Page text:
Thappad aspires to be Arth-worthy. Unfortunately, it doesn't make the cut, feels Rediff reader Sumeet Nadkarni.
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Here's a look at what Rediff reader Sumeet Nadkarni thought about the film:
6 am alarm rings
The newspaper vendor arrives
Plants are watered
Good morning to next door neighbour
Tea (adrak wali) is made
Pati's breakfast is served.
Another day in life of homemaker Amrita (Taapsee Pannu).
She is living a seemingly blissful life with Vikram (Pavail Gulati, impressive) until one day, in a freak incident, he slaps her at a party in front of all the guests.
For him, it's a heat-of-the-moment reaction to bad office politics.
For the parents, it's just a one time mistake by Vikram which should be forgiven.
But for Amrita, the thappad ki goonj is unforgettable and unforgivable. Dr Dang from 1986's Karma would agree.
Writer Mrunmayee Lagoo and director Anubhav Sinha's intent is to expose the patriarchal mindset of our society and press for women empowerment. Fair point, but in a bid to cram in every element of it, they have stretched Thappad to two hours 21 minutes of excruciatingly painful run time.
In fact, the first half is very slow with those scenes of alarm clock, newspaper vendor and chai being repeated a dozen times, as if the director had nothing more to shoot.
Every male character, even Amrita's extremely supportive papa (Kumud Mishra, efficient as ever) is shown as an MCP in some way or the other. Indeed, no male in Sinha's world is good and all the females are just suffering victims.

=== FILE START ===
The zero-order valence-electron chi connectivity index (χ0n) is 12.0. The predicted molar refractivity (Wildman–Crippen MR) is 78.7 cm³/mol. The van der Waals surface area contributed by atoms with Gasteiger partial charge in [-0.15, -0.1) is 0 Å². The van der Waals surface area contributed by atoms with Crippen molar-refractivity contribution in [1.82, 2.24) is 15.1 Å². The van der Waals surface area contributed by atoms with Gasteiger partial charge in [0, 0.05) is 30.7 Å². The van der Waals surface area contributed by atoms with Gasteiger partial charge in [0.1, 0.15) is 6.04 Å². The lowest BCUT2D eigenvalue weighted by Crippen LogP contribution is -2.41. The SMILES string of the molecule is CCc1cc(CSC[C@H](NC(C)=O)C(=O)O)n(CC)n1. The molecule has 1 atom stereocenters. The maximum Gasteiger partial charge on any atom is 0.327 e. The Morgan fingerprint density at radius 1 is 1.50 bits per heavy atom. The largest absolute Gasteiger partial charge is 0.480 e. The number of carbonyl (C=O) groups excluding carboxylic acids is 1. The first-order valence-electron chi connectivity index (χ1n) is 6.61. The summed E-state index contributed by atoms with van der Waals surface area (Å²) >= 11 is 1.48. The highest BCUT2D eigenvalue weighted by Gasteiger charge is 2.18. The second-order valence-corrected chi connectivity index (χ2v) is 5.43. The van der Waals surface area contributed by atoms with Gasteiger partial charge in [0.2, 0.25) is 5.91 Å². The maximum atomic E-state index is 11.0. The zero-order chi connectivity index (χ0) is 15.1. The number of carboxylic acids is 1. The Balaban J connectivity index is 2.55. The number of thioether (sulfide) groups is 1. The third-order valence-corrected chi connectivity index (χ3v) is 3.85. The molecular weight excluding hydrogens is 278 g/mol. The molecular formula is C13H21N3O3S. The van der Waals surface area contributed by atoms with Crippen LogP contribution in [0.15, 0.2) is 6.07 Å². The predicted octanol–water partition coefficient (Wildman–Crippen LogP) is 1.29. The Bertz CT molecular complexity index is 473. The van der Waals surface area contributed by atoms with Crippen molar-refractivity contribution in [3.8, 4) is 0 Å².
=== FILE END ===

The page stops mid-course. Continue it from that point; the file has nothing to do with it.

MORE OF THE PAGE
Divorce is a personal matter between two humans and can happen for whatever reason. I have read loud snoring to be grounds for separation, so a slap is certainly serious in comparison.
Amrita has a valid point of losing her self respect and happiness when she gets hit by her hubby. Then why does she continue sulking and staying in his house days after the incident?
Shouldn't she have immediately walked out on the wife-beater?
Was she waiting for an apology from Vikram?
Since she didn't get that, is that why she decided to take the drastic step?
Anubhav Sinha packs in domestic violence, marital rape and gender inequality issues in the sub plots which meander and further slacken the film's pace.
Clearly, the director has bitten off more than he can chew and Thappad suffers greatly from his inept execution.
Taapsee Pannu is simply outstanding as Amrita. Her performance reminded me of Shabana Azmi in Mahesh Bhatt's superlative Arth (1982).
That film was an accurate take on women empowerment -- it ushered in a change in women-centric cinema in Bollywood.
Thappad aspires to be Arth-worthy. Unfortunately, it doesn't make the cut.
On a rating scale of five, I would give five stars to Taapsee and three stars to the movie.
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